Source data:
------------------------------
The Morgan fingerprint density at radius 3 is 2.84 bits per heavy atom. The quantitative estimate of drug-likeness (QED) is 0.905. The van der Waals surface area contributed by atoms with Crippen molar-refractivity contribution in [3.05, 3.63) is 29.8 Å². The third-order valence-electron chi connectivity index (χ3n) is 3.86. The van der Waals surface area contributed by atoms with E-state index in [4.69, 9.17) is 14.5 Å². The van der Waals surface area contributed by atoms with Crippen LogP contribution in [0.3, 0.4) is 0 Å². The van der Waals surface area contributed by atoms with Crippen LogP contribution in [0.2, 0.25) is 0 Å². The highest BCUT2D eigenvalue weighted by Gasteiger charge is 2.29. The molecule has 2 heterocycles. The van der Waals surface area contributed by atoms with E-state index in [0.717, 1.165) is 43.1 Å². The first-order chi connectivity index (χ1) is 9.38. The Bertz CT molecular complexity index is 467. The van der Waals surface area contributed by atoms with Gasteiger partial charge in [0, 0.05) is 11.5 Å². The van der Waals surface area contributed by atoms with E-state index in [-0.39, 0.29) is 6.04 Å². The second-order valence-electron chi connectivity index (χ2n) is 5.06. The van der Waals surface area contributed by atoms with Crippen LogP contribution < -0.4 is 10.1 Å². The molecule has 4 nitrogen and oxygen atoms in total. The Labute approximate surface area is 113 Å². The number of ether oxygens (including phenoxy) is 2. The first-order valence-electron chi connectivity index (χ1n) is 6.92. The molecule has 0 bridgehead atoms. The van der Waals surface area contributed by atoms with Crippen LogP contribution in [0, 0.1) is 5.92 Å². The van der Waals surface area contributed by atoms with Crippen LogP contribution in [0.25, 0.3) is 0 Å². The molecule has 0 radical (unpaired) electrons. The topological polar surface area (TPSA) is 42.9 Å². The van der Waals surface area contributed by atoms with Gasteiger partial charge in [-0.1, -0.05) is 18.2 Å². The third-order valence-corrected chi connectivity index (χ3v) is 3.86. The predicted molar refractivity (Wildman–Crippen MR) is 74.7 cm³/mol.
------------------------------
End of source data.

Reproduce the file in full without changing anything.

The Morgan fingerprint density at radius 3 is 2.84 bits per heavy atom. The quantitative estimate of drug-likeness (QED) is 0.905. The van der Waals surface area contributed by atoms with Crippen molar-refractivity contribution in [3.05, 3.63) is 29.8 Å². The third-order valence-electron chi connectivity index (χ3n) is 3.86. The van der Waals surface area contributed by atoms with E-state index in [4.69, 9.17) is 14.5 Å². The van der Waals surface area contributed by atoms with Crippen LogP contribution in [0.3, 0.4) is 0 Å². The van der Waals surface area contributed by atoms with Crippen LogP contribution in [0.2, 0.25) is 0 Å². The highest BCUT2D eigenvalue weighted by Gasteiger charge is 2.29. The molecule has 2 heterocycles. The van der Waals surface area contributed by atoms with E-state index in [0.717, 1.165) is 43.1 Å². The first-order chi connectivity index (χ1) is 9.38. The Bertz CT molecular complexity index is 467. The van der Waals surface area contributed by atoms with Gasteiger partial charge in [0, 0.05) is 11.5 Å². The van der Waals surface area contributed by atoms with E-state index in [-0.39, 0.29) is 6.04 Å². The second-order valence-electron chi connectivity index (χ2n) is 5.06. The van der Waals surface area contributed by atoms with Crippen LogP contribution < -0.4 is 10.1 Å². The molecule has 4 nitrogen and oxygen atoms in total. The Labute approximate surface area is 113 Å². The number of ether oxygens (including phenoxy) is 2. The first-order valence-electron chi connectivity index (χ1n) is 6.92. The molecule has 0 bridgehead atoms. The van der Waals surface area contributed by atoms with Crippen LogP contribution in [0, 0.1) is 5.92 Å². The van der Waals surface area contributed by atoms with Crippen LogP contribution in [0.25, 0.3) is 0 Å². The molecule has 0 radical (unpaired) electrons. The topological polar surface area (TPSA) is 42.9 Å². The van der Waals surface area contributed by atoms with Gasteiger partial charge in [-0.1, -0.05) is 18.2 Å². The third-order valence-corrected chi connectivity index (χ3v) is 3.86. The predicted molar refractivity (Wildman–Crippen MR) is 74.7 cm³/mol.